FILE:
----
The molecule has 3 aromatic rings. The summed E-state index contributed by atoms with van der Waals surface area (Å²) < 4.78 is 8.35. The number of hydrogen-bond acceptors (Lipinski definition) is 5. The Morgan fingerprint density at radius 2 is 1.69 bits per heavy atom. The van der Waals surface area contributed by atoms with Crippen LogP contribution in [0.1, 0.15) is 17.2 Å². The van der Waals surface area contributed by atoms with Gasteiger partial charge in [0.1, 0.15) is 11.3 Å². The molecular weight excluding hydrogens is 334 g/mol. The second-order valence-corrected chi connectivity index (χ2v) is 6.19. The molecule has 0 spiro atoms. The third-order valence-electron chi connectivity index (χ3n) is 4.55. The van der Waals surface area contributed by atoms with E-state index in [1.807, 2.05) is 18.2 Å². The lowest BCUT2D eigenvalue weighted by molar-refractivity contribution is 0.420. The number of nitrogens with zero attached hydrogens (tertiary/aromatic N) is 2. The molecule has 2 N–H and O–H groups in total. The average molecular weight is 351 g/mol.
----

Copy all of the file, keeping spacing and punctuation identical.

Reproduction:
The molecule has 3 aromatic rings. The summed E-state index contributed by atoms with van der Waals surface area (Å²) < 4.78 is 8.35. The number of hydrogen-bond acceptors (Lipinski definition) is 5. The Morgan fingerprint density at radius 2 is 1.69 bits per heavy atom. The van der Waals surface area contributed by atoms with Crippen LogP contribution in [0.1, 0.15) is 17.2 Å². The van der Waals surface area contributed by atoms with Gasteiger partial charge in [0.1, 0.15) is 11.3 Å². The molecular weight excluding hydrogens is 334 g/mol. The second-order valence-corrected chi connectivity index (χ2v) is 6.19. The molecule has 0 spiro atoms. The third-order valence-electron chi connectivity index (χ3n) is 4.55. The van der Waals surface area contributed by atoms with E-state index in [1.807, 2.05) is 18.2 Å². The lowest BCUT2D eigenvalue weighted by molar-refractivity contribution is 0.420. The number of nitrogens with zero attached hydrogens (tertiary/aromatic N) is 2. The molecule has 2 N–H and O–H groups in total. The average molecular weight is 351 g/mol.